8 Reasons Your Face Mask Isn’t Working for You

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A face mask is an important tool in controlling the spread of pathogens. They filter out germs that can spread through coughing, talking and inhaling. They can reduce transmission rates by as much as 99% if used correctly. Face masks can be effective when used correctly.

Here are some reasons why you may not get the most from your face mask.

1. When in use, keep your face mask on.

Avoid touching face masks. Wearers of face masks are more likely to contact them than those who wash their hands. An antimicrobial mask is a face mask that prevents the growth of microbes from the fabric’s surface. This will keep your face safe.

2. Use an overused or unsuitable face mask

When face masks are damaged, soiled or contaminated they lose their effectiveness. Disposable face masks should be used for no more than one day. After that, they should be thrown away. If properly maintained, N95 masks can be reused up to five times.

To keep your cloth masks clean, you must wash them after each use. You can wash them with tap water. It is easy to rinse it and dry it. After drying, place it in a container or bag that can be resealable.

3. A face mask should not be worn properly

To get the best out of your face mask, there are correct ways to wear it. To avoid cross-contamination, wash your hands before you put it on. You must cover your nose, mouth and chin with the face mask. It should not be worn under your chin or hanging from one ear. Your face mask should be snugly fitted around your cheeks. Don’t let your mask touch any unsanitary surfaces. Properly using a face mask can reduce the possibility of spreading pathogens.

4. Use a face mask with low filtration efficacy

Face masks should have multiple layers of filter to maximize their filtration efficiency. Although they have fewer filters than N95 or surgical masks, DIY or cloth masks can still protect you against infection as long as they’re of high quality. Cloth masks should be tightly woven and made of breathable material. Hold your face mask up to bright light to test it. The light should not pass through your face mask. Low-quality filters can increase your chance of getting infected.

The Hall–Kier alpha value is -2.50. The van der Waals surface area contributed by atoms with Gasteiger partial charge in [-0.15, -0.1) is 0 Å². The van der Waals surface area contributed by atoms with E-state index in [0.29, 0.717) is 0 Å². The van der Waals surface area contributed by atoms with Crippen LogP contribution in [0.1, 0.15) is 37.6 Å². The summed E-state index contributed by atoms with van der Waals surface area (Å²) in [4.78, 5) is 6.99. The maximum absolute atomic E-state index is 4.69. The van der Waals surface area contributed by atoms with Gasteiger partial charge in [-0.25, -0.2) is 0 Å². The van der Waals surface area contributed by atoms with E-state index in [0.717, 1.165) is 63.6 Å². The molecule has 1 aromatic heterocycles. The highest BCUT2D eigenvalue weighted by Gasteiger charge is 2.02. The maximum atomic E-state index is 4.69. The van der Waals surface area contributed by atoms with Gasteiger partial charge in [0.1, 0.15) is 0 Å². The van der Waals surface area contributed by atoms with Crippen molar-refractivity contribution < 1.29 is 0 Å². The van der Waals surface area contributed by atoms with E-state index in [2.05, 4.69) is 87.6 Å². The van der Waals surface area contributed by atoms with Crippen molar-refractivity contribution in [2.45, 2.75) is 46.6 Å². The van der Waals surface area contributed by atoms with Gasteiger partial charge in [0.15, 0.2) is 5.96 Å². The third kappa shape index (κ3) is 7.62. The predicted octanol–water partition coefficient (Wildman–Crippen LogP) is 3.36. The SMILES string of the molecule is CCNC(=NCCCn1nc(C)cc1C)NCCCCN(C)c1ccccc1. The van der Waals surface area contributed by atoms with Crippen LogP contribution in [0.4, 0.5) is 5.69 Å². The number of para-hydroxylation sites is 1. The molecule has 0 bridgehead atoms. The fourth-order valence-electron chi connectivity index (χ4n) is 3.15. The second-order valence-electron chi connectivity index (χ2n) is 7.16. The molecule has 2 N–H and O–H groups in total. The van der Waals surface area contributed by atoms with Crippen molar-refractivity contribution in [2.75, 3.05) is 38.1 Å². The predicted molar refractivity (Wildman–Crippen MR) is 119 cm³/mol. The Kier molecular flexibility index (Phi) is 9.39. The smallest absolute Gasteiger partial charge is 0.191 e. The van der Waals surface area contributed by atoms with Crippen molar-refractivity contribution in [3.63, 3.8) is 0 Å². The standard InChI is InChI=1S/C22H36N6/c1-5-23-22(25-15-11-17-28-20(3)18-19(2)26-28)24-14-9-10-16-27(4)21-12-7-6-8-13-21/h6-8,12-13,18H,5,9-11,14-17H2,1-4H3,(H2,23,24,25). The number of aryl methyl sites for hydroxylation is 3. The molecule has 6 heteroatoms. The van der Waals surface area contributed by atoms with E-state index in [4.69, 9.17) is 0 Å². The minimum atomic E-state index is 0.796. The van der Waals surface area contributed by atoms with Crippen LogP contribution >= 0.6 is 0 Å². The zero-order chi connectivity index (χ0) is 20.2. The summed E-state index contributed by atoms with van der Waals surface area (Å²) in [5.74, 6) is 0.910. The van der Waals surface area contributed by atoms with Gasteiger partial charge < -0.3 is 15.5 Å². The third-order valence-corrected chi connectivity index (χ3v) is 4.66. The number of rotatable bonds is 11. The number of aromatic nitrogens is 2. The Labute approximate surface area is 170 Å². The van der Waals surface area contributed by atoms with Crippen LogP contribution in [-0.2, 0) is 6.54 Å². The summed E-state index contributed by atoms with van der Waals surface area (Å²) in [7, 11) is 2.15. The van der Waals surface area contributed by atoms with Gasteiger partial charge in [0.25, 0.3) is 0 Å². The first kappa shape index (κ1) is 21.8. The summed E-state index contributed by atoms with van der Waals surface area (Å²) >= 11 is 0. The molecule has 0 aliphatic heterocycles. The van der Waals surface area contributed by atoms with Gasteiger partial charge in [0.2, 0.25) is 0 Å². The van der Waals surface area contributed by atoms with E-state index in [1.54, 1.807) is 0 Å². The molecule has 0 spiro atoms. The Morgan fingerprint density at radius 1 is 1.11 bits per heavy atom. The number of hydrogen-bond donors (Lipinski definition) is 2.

5. Consistently wearing a face mask

Face masks must be used consistently to prevent the transmission of disease. If they aren’t worn consistently or correctly, face masks lose their effectiveness. Face masks should be worn in any public place where infection risk is high.

6. Use a face mask with an exhalation valve

The World Health Organization doesn’t recommend respirators or masks that have exhalation valves. These masks are for industrial workers who may be exposed to toxic inhalants. They prevent dust and particles from being inhaled because the exhalation valves automatically close when they inhale. These masks are not beneficial in the context of microbiological transmission because they would allow pathogens to still pass through the valve opening.

7. Sharing Face Masks

Face masks should be used by one person only. They shouldn’t be shared under any circumstances as cross-contamination can lead to further injury. You can avoid any pathogens that may have stuck to your face mask from spreading to another person by using your own. You can also protect yourself from microbes that might be transmitted by wearing a face mask of another person.

8. Use the wrong type of face mask

Many types of face masks can be used for different purposes. The wrong type of mask can make you more susceptible to infection and could even be wasteful. Cloth masks, for example, are not recommended to be used in high-risk settings such as hospitals. N95 masks may not be appropriate to be worn in low-risk areas or settings with low infectious transmission.

Face masks act as a barrier to pathogens and prevent the spread of microbial infections. To ensure your safety and that face masks are effective, it is important to follow the guidelines.

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About the author

Surjo Das

Surjo Das is a Digital Media Publisher and freelance copywriter. He has been working in the publishing industry for over 5 years now, holding various positions at different publishing houses Worldwide. His work experience includes managing marketing campaigns, content development, and website maintenance for various industries including healthcare, IT, finance, and education. He also offers to ghostwrite services to help aspiring authors get their books published while maintaining creative control over the project.

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By Surjo Das

Surjo Das

Surjo Das is a Digital Media Publisher and freelance copywriter. He has been working in the publishing industry for over 5 years now, holding various positions at different publishing houses Worldwide. His work experience includes managing marketing campaigns, content development, and website maintenance for various industries including healthcare, IT, finance, and education. He also offers to ghostwrite services to help aspiring authors get their books published while maintaining creative control over the project.

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